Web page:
How can one referee’s call change the course of a 7-game series and cost a network millions of viewers and potential ad revenue? It happens like this.
In Game 1 the referees overturned a charge call on Kevin Durant and switched it to a blocking foul on Lebron James. Cleveland was ahead by 2 points with just 40 seconds left, but instead Durant was given the freethrows and tied up the game.
Of course, the goof up by both Coach Tyronn Lue and JR Smith not to call a timeout with seconds on the clock being down one point was the straw that broke the camel’s back. The Cavs lost in overtime 114 to 124.
James, who played the best night of his playoff career with 51 points, 8 rebounds and 8 assists, was so frustrated with the reversed call and outcome of the game that he punched a whiteboard breaking his hand (we found out upon the conclussion of the series).
After Game 1 most of us knew the series would be over quick, with Cleveland maybe taking one game at home. But ABC can’t be too happy about a sweep in the NBA Finals, and neither can NBA commissioner Adam Silver.
Game 4 received the lowest ratings of the series falling 12% from Game 3 with a 11.2 overnight rating. The series was averaging just under 18 million viewers since Game1 on May 31 but that number will likely be reduced when final viewer numbers are calculated for Game 4.
But what if the charge call against Durant stuck and the Cavs won Game 1? Cleveland would have split the first two games and may have won another at home on sheer spirit alone. They were obviously outgunned and lacked 2-3 all-stars to match Golden State’s firepower. However, the series could have been 2-2 going back to Oracle Arena for Game 5, and a 6-series Finals would have been much better for ABC, the NBA, and the fans (yeah, even Golden State fans must like competition).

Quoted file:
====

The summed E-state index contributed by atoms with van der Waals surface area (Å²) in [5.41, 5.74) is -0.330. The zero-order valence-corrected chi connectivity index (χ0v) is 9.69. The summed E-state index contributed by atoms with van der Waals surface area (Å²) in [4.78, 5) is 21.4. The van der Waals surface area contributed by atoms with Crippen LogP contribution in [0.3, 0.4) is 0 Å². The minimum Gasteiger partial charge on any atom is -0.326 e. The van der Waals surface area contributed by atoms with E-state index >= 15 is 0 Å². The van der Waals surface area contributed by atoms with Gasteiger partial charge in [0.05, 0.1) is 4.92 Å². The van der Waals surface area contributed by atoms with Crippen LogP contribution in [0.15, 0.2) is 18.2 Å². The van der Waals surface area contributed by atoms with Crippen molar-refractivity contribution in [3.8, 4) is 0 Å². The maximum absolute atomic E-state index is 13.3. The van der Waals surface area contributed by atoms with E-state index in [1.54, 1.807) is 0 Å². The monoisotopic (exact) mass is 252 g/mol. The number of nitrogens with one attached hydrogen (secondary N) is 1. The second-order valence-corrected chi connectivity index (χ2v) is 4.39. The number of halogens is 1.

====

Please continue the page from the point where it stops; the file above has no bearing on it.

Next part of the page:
Many would argue the officiating this year has been inconsistent — heck, James Harden can draw a foul if an opposing player even breathes on him. But in the finals? Well that’s a different situation. Players are given more room to play aggressively (although one would argue about the consistency of this) and what’s a foul in a regular season game may not be a foul in the playoffs.
The main problem is when referees affect the outcome of the game. And, in the specific call in Game 1 the refs even changed the reason for the call. Lebron thought they were reviewing whether or not he was in the restricted zone, which he wasn’t. But when they returned to play the call was completely changed to a blocking foul. This shouldn’t happen. It’s bad for the players, bad for the NBA, and bad for ratings.
Contributing Author: Josh Henderson